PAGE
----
Saturday, September 28, 2013

Seeing Volcanoes Inside and Out: Exploring California's Volcanoes

Our just completed exploration of Northern California's Volcanoes was a fascinating journey through the interior and exterior of several volcanoes. How do you explore the innards of a volcano? On the one hand, you can do a Brendan Fraser and fall thousands of feet or miles into a volcano ("Journey to the Center of the Earth", a movie I appreciated mostly for the living trilobite in the opening scene). can wait for the volcano to go extinct, be uplifted and eroded for millions of years, and then be established as Castle Crags State Park, and go stand at the viewpoint at the end of the park road. We chose the latter.

The Castle Crags are an especially scenic part of the Klamath Mountains province, a region tucked between the Coast Ranges and the Cascades at the north end of the Great Valley (I've written about them previously, click here to see). Most of the Klamaths are composed of dark colored metamorphic rocks, many of them derived from the mantle, but at Castle Crags the rocks are different. The light colored cliffs are composed of granitic rock (mainly granodiorite, a plutonic rock containing lots of plagioclase feldspar), dating back to around 160 million years ago. The granodiorite was once molten, feeding volcanoes that would have existed several miles above where we were standing. Some of the magma remained in crust, cooling slowly and allowing for the growth of visible crystals. Standing among the granitic towers of Castle Crags is to be standing in the interior of a volcano.
The dramatic spires are the result of exposure at the Earth's surface, and the resulting release of pressure (remember that these rocks formed at a depth of three or four miles in the crust). As the pressure is released, the rock expands and fractures, sometimes in vertical cracks called joints. The joints are exploited by water and ice, leading to the erosion of the steep sharp cliffs.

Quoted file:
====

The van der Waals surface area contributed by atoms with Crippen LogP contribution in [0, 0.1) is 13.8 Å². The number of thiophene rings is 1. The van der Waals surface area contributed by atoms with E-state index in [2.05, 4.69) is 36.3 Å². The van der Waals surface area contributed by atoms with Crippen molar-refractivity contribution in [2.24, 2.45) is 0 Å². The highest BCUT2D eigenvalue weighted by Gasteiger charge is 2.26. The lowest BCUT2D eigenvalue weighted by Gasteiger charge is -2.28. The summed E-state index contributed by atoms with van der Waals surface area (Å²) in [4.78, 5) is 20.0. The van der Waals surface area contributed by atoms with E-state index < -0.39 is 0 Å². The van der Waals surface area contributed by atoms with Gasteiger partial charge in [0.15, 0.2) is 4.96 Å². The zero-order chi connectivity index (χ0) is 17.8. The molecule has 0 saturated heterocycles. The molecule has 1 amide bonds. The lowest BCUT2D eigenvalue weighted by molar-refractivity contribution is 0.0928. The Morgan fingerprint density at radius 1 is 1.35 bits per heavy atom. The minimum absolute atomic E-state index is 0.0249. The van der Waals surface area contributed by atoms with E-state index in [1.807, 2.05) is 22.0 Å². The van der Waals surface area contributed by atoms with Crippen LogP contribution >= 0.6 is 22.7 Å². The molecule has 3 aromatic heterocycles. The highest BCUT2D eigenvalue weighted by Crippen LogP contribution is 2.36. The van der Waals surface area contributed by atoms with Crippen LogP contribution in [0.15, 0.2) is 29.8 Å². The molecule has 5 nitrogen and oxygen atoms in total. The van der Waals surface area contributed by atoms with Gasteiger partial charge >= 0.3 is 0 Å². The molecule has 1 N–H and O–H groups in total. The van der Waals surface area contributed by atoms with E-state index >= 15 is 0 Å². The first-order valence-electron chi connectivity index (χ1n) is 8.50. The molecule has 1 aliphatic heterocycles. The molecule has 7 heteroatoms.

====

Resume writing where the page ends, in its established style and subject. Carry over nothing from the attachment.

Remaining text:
Sometimes the expansion of the granitic rock is outwards, parallel to the surface of the cliff. This causes fractures that act to remove corners and edges, resulting in dome-like cliffs, much like those found in Yosemite and elsewhere in the Sierra Nevada. This process is called exfoliation.

Even as we stood at the viewpoint appreciating the underside of a volcano, we could turn to our right and see a rather astounding view of the outside of a volcano. A very big volcano. Mt. Shasta is the second tallest peak in the Cascades Range, exceeded only by Mt. Rainier, but it is the most voluminous stratovolcano in the Cascades, and perhaps even the world.
At 14,179 feet, it dominates the scenery from all directions in Northern California. A stratovolcano is composed of alternating layers of ash and lava, but the details of Shasta's structure contradict that description. It is actually the remnant of at least five different volcanoes which developed on more or less the same site. The term "composite cone" is perhaps a more accurate moniker.

Shasta was our next stop of the day. At over 14,000 feet, no roads approach the summit, but in years past a ski area had been constructed at the 8,000 foot level on the south side of the peak. The ski resort was removed long ago because of avalanche danger (a wide swath of fallen trees highlights the hazard), but the paved road remains.

We took the highway out of Mt. Shasta City and headed up the mountain...

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